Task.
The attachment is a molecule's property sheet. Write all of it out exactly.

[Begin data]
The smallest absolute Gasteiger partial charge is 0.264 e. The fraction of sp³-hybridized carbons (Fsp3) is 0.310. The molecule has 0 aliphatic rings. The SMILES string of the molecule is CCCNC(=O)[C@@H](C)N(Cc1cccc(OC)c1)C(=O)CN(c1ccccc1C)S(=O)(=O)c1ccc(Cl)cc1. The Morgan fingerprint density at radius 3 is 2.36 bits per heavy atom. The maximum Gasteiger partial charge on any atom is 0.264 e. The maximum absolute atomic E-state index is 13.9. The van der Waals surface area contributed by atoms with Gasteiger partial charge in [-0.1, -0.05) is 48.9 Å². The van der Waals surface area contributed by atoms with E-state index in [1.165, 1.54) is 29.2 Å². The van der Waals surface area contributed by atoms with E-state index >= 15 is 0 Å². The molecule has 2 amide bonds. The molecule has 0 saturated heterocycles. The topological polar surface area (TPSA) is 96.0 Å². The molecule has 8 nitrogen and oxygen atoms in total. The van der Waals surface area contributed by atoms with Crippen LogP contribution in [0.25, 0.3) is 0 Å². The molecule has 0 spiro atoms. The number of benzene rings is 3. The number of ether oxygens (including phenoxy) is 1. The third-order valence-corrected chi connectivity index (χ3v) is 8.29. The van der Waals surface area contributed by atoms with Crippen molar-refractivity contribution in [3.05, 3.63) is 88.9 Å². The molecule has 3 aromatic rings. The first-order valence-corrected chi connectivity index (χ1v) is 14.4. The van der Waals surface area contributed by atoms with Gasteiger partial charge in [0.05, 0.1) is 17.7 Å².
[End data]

The smallest absolute Gasteiger partial charge is 0.264 e. The fraction of sp³-hybridized carbons (Fsp3) is 0.310. The molecule has 0 aliphatic rings. The SMILES string of the molecule is CCCNC(=O)[C@@H](C)N(Cc1cccc(OC)c1)C(=O)CN(c1ccccc1C)S(=O)(=O)c1ccc(Cl)cc1. The Morgan fingerprint density at radius 3 is 2.36 bits per heavy atom. The maximum Gasteiger partial charge on any atom is 0.264 e. The maximum absolute atomic E-state index is 13.9. The van der Waals surface area contributed by atoms with Gasteiger partial charge in [-0.1, -0.05) is 48.9 Å². The van der Waals surface area contributed by atoms with E-state index in [1.165, 1.54) is 29.2 Å². The van der Waals surface area contributed by atoms with E-state index >= 15 is 0 Å². The molecule has 2 amide bonds. The molecule has 0 saturated heterocycles. The topological polar surface area (TPSA) is 96.0 Å². The molecule has 8 nitrogen and oxygen atoms in total. The van der Waals surface area contributed by atoms with Crippen LogP contribution in [0.25, 0.3) is 0 Å². The molecule has 0 spiro atoms. The number of benzene rings is 3. The number of ether oxygens (including phenoxy) is 1. The third-order valence-corrected chi connectivity index (χ3v) is 8.29. The van der Waals surface area contributed by atoms with Crippen molar-refractivity contribution in [3.05, 3.63) is 88.9 Å². The molecule has 3 aromatic rings. The first-order valence-corrected chi connectivity index (χ1v) is 14.4. The van der Waals surface area contributed by atoms with Gasteiger partial charge in [0.05, 0.1) is 17.7 Å².